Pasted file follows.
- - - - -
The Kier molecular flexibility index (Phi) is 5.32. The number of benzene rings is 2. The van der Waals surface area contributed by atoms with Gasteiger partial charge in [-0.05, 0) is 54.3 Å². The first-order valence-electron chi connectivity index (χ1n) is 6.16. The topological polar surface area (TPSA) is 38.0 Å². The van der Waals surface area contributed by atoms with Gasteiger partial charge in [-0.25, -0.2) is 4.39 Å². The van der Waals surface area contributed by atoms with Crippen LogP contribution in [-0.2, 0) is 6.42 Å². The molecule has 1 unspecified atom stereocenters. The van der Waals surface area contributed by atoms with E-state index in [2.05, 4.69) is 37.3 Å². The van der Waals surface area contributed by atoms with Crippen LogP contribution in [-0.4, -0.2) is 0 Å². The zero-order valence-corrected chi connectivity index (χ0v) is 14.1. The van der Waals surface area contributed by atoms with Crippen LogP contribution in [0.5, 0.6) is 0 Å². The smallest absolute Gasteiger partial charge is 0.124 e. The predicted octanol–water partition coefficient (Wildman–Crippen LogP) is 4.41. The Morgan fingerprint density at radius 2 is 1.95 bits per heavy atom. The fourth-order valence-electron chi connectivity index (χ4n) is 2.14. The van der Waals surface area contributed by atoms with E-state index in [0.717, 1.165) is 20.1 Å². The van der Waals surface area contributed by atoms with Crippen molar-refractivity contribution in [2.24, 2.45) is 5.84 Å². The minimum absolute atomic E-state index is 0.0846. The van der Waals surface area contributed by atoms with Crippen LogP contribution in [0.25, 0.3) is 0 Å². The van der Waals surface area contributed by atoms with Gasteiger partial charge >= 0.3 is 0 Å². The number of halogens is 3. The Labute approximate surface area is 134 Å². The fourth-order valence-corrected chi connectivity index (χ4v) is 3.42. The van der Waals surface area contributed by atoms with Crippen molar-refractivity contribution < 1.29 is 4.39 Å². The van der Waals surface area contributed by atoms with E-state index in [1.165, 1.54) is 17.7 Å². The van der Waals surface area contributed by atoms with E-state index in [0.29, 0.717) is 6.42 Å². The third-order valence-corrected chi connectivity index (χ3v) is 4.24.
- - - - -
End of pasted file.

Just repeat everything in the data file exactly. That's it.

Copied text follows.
The Kier molecular flexibility index (Phi) is 5.32. The number of benzene rings is 2. The van der Waals surface area contributed by atoms with Gasteiger partial charge in [-0.05, 0) is 54.3 Å². The first-order valence-electron chi connectivity index (χ1n) is 6.16. The topological polar surface area (TPSA) is 38.0 Å². The van der Waals surface area contributed by atoms with Gasteiger partial charge in [-0.25, -0.2) is 4.39 Å². The van der Waals surface area contributed by atoms with Crippen LogP contribution in [-0.2, 0) is 6.42 Å². The molecule has 1 unspecified atom stereocenters. The van der Waals surface area contributed by atoms with E-state index in [2.05, 4.69) is 37.3 Å². The van der Waals surface area contributed by atoms with Crippen LogP contribution in [-0.4, -0.2) is 0 Å². The zero-order valence-corrected chi connectivity index (χ0v) is 14.1. The van der Waals surface area contributed by atoms with Crippen LogP contribution in [0.5, 0.6) is 0 Å². The smallest absolute Gasteiger partial charge is 0.124 e. The predicted octanol–water partition coefficient (Wildman–Crippen LogP) is 4.41. The Morgan fingerprint density at radius 2 is 1.95 bits per heavy atom. The fourth-order valence-electron chi connectivity index (χ4n) is 2.14. The van der Waals surface area contributed by atoms with E-state index in [0.717, 1.165) is 20.1 Å². The van der Waals surface area contributed by atoms with Crippen molar-refractivity contribution in [2.24, 2.45) is 5.84 Å². The minimum absolute atomic E-state index is 0.0846. The van der Waals surface area contributed by atoms with Crippen LogP contribution in [0.25, 0.3) is 0 Å². The van der Waals surface area contributed by atoms with Gasteiger partial charge >= 0.3 is 0 Å². The number of halogens is 3. The Labute approximate surface area is 134 Å². The fourth-order valence-corrected chi connectivity index (χ4v) is 3.42. The van der Waals surface area contributed by atoms with Crippen molar-refractivity contribution < 1.29 is 4.39 Å². The van der Waals surface area contributed by atoms with E-state index in [1.165, 1.54) is 17.7 Å². The van der Waals surface area contributed by atoms with E-state index in [0.29, 0.717) is 6.42 Å². The third-order valence-corrected chi connectivity index (χ3v) is 4.24.